1981; B.S. Biology; Yale University; New Haven, Connecticut
1983; M.S. Botany; University of California, Davis
1986; Ph.D. Botany; University of California, Davis
My research aims to detect the mechanisms by which plants adapt to the ecological risks and opportunities that they encounter, and to explore the genetic constraints that may limit the rate or degree of adaptation. We integrate the tools of quantitative genetics; comparative biology; artificial selection; plant demography, pollination, and phenology; fluorescence microscopy of reproductive functions; and ecophysiological surveys.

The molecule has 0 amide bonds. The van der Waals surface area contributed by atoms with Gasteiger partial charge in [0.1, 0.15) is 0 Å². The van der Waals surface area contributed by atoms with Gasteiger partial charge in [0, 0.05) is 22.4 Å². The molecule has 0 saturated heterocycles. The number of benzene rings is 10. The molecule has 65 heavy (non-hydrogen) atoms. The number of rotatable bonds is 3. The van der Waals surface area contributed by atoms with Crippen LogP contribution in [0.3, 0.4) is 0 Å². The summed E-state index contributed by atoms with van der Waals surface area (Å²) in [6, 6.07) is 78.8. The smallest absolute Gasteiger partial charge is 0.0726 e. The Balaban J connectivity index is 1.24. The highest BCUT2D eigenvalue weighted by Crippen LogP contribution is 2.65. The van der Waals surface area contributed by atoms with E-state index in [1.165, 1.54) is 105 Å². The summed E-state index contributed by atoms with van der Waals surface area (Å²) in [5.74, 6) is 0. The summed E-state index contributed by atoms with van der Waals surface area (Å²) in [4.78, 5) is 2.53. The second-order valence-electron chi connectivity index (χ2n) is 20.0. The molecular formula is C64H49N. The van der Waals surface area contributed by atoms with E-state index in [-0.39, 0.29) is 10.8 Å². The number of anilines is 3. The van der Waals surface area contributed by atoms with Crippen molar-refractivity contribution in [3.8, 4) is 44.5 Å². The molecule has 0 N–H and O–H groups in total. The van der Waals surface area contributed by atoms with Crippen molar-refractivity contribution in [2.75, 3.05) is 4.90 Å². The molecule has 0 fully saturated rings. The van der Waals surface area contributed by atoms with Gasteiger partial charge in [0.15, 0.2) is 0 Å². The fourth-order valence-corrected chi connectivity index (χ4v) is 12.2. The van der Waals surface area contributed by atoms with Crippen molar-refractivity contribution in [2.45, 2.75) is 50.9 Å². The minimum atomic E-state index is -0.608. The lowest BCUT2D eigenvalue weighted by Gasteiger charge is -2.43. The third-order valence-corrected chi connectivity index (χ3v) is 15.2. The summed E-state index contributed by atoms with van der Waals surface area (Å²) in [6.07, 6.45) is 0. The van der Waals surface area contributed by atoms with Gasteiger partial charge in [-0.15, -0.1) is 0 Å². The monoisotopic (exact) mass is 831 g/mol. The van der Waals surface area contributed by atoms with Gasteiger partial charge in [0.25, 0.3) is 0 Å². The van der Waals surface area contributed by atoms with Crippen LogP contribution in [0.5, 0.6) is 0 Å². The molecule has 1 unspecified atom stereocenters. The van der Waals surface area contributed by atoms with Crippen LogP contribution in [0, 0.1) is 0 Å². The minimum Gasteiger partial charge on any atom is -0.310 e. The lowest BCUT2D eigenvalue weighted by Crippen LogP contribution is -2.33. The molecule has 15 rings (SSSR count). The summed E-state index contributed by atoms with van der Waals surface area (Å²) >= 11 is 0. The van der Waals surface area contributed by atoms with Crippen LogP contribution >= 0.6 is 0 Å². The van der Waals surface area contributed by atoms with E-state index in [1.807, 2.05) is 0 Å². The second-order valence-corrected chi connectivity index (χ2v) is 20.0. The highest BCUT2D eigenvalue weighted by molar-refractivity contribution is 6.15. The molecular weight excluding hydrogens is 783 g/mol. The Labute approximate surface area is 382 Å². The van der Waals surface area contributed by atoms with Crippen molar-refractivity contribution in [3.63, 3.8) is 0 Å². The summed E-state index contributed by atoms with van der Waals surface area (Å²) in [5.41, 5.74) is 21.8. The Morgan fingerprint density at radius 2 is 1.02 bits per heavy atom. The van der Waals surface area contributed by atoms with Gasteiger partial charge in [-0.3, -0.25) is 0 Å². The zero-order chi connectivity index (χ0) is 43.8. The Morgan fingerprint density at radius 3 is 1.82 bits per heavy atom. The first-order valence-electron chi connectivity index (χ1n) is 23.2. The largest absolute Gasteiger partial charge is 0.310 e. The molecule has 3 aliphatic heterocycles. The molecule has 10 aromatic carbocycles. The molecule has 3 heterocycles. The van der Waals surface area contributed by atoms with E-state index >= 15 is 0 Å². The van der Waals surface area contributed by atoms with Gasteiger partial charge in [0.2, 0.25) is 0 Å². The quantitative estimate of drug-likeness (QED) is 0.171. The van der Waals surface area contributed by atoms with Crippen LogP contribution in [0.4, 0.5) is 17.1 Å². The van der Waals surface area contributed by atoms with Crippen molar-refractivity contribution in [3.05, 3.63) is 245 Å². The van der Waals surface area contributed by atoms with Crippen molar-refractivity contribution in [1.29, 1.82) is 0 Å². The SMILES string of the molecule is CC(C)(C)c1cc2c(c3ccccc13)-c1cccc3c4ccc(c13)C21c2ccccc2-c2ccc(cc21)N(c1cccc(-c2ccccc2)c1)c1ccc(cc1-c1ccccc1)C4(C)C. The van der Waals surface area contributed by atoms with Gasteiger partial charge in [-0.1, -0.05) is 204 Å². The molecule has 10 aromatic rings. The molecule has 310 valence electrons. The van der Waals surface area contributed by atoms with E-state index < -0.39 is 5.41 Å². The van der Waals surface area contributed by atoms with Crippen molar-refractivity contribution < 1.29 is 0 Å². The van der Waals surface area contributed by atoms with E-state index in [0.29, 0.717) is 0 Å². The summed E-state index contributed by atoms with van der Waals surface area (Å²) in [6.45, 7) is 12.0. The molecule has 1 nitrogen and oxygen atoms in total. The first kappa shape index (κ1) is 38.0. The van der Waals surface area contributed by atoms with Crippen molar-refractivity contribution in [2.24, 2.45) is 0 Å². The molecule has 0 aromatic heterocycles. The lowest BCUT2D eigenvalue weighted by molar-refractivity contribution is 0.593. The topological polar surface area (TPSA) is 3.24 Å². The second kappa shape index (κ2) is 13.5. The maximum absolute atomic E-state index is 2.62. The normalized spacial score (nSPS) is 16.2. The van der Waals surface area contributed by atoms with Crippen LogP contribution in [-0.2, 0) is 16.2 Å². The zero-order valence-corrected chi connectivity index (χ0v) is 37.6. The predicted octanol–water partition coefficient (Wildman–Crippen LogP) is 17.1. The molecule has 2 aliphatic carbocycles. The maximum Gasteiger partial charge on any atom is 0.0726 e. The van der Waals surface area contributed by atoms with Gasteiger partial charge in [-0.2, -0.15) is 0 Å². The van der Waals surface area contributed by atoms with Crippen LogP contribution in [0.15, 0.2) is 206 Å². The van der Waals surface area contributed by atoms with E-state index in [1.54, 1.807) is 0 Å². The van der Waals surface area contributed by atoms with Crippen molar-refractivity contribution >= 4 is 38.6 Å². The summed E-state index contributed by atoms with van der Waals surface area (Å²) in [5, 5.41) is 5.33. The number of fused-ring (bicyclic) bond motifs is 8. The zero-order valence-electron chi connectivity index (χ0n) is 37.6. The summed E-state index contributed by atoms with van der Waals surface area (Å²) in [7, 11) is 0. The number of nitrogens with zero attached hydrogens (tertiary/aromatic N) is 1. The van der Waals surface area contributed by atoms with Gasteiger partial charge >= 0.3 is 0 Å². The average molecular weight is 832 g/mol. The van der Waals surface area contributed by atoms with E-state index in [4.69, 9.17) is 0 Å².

Our central goals are to determine genetic and environmental sources of variation in traits that affect individual fitness. To understand the evolutionary significance of this variation, we also examine the fitness consequences of traits — singly and in combination — under natural conditions. The combination of genetic, morphological, and physiological approaches also allows the detection of potential evolutionary constraints (e.g., due to pleiotropy or strong genetic correlations) that can impede the evolution of individual traits that may otherwise be under strong natural selection.